Re: .. all the access they ask for ..
Ah yes - the standard/template changes. No peer review was needed for those until recently.
One of them accidentally ended up in our review queue recently and we started scrutinizing it before we realized we weren't supposed to.
Turned out the change itself far exceeded the scope the template was approved for, was missing required supporting documentation, and so forth.
The engineer was hopping mad (still is) when we hit the "reject" button on it. She still doesn't realize that we could have reported her for falsification of record, I think.
We did bring it up with the coordinator, who promptly put the kibosh on all standard/template changes until proper controls can be implemented (i.e. peer review).
Now the engineer is even more mad at us... Of course, it doesn't seem to dawn on her that she brought this on herself.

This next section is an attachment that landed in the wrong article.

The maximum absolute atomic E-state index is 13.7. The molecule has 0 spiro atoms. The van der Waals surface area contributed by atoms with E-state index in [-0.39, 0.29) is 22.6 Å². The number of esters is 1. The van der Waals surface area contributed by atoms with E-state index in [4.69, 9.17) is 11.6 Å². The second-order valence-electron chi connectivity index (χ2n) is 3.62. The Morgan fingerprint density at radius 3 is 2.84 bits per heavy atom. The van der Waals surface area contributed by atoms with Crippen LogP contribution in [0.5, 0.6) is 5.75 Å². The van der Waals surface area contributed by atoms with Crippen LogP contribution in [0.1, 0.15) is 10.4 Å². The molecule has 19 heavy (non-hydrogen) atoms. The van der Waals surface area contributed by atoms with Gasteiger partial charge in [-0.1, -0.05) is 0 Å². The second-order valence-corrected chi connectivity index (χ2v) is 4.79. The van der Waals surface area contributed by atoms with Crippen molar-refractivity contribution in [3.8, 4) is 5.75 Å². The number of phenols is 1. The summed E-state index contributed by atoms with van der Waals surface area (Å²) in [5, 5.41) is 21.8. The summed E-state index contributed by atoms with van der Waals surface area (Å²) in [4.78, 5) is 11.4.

As for non SMEs reviewing changes, that's often a real problem. In a previous job our changes had to be approved by close to 40 (!) people - about 50% of the entire IT-staff.
Just to prove the point I once wrote a change in such technical jargon that I was certain that I was the only one who could understand what I was even going to do.
Only one reviewer objected and demanded clarification.
Not long after that I wrote another change and deliberately added some PROD network devices in it that were managed by another team and that I was not allowed to touch.
As I expected, it sailed right through the CAB. Even the owners of those devices signed off. There was one reviewer who objected and refused to approve it: the same guy who had asked questions about my earlier change.
To this day I often sneak what I call a "control bug" into work that has to be peer-reviewed. Serious enough to cause harm, obvious enough that it is spotted easily, but obscure enough that anyone who rubber-stamps it will miss it.